Matter of Wismer v Touro Coll.

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Matter of Wismer v Touro Coll. 2017 NY Slip Op 03847 Decided on May 11, 2017 Appellate Division, First Department Published by New York State Law Reporting Bureau pursuant to Judiciary Law ยง 431. This opinion is uncorrected and subject to revision before publication in the Official Reports.

Decided on May 11, 2017
Sweeny, J.P., Richter, Andrias, Feinman, Kahn, JJ.
3955 101233/14

[*1]In re Barbara Wismer, Petitioner-Appellant,


Touro College, et al., Respondents-Respondents.

Stewart Lee Karlin Law Group, P.C., New York (Stuart Lee Karlin of counsel), for appellant.

Meyer, Suozzi, English & Klein, P.C., Garden City (Paul F. Millus of counsel), for respondents.

Order and judgment (one paper), Supreme Court, New York County (Alice Schlesinger, J.), entered May 16, 2016, granting respondents' motion to dismiss the hybrid CPLR article 78 petition/complaint seeking, inter alia, petitioner's reinstatement to respondents' Osteopathic Medicine Program, and dismissing the proceeding, unanimously affirmed, without costs.

Respondents' decision not to extend petitioner's time to complete the graduation requirements for the degree of doctor of osteopathic medicine (D.O.) beyond the universally applicable six-year maximum time was neither arbitrary and capricious nor violative of petitioner's rights under the Americans with Disabilities Act (ADA).

Petitioner's contention that she was forced to take a year-long medical leave of absence to recuperate from back surgery founders on documentary evidence, in the form of the contract she entered into with respondents in which she agreed that she had requested, and was receiving, a year of medical leave of absence, during which time she would be permitted to audit classes, without being graded (see e.g. Madison Eqs., LLC v Serbian Orthodox Cathedral of St. Sava, 144 AD3d 431 [1st Dept 2016]; Wilson v Poughkeepsie Sch. Dist., 147 AD3d 1112, 1113 [2d Dept 2017]).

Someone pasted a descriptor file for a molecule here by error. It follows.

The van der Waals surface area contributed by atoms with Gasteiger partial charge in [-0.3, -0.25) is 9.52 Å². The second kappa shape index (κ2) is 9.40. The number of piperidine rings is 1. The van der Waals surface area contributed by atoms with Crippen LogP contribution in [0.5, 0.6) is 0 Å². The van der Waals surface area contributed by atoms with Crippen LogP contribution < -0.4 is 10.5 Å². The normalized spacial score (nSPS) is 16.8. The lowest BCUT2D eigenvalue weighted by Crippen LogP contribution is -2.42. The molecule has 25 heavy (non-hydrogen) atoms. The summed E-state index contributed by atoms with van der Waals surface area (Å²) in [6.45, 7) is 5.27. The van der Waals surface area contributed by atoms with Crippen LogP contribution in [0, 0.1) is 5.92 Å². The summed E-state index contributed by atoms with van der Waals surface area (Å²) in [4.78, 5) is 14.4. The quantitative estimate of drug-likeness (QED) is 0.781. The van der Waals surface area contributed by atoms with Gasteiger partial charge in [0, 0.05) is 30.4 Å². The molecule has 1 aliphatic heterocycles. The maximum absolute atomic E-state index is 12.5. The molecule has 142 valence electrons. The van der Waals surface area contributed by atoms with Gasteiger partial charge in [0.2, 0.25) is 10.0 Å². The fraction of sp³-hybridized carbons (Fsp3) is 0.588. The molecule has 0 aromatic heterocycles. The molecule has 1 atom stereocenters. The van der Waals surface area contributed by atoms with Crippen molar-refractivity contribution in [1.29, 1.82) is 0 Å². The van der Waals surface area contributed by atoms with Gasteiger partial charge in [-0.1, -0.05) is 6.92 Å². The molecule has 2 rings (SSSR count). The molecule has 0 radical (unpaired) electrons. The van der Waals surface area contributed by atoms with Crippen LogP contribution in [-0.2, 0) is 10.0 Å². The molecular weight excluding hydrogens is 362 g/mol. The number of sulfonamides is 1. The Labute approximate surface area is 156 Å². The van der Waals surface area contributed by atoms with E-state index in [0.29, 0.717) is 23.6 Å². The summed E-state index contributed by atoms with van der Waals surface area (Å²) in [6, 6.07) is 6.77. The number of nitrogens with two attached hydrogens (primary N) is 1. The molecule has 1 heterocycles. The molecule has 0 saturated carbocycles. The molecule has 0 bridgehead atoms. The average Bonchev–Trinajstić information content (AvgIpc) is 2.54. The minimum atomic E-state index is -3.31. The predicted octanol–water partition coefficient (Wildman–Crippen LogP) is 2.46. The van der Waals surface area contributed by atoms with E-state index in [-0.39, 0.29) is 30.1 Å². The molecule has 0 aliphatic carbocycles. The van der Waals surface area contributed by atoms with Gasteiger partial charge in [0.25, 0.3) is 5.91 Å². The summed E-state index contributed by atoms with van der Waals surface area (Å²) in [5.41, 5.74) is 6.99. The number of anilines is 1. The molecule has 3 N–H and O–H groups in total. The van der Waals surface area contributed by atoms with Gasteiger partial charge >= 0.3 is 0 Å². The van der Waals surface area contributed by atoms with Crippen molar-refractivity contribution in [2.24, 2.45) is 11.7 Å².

Petitioner's claim that, within weeks of beginning her year-long medical leave, she had recuperated and asked for permission to resume her studies, is again belied by the record, which indicates that she asked if she could take examinations, instead of merely auditing classes, and was told that she could, albeit not for credit. The record thus establishes that respondents met their obligations under the ADA by granting petitioner the accommodation she requested, which was a year of medical leave coupled with auditing of classes (see Tsombanidis v West Haven Fire Dept., 352 F3d 565, 579 [2d Cir 2003]).

Petitioner's argument that respondents should have accommodated her by simply allowing her to go over the generally applicable six-year limit, is also unavailing. Respondents established, through unrebutted documentary evidence that the six-year limit was mandated by the school's accrediting body, so that waiver of the time limit would fundamentally alter the D.O. program and standards (see Dean v University at Buffalo Sch. of Medicine & Biomed. Sciences., 804 F3d 178, 190 [2d Cir 2015]).



ENTERED: MAY 11, 2017


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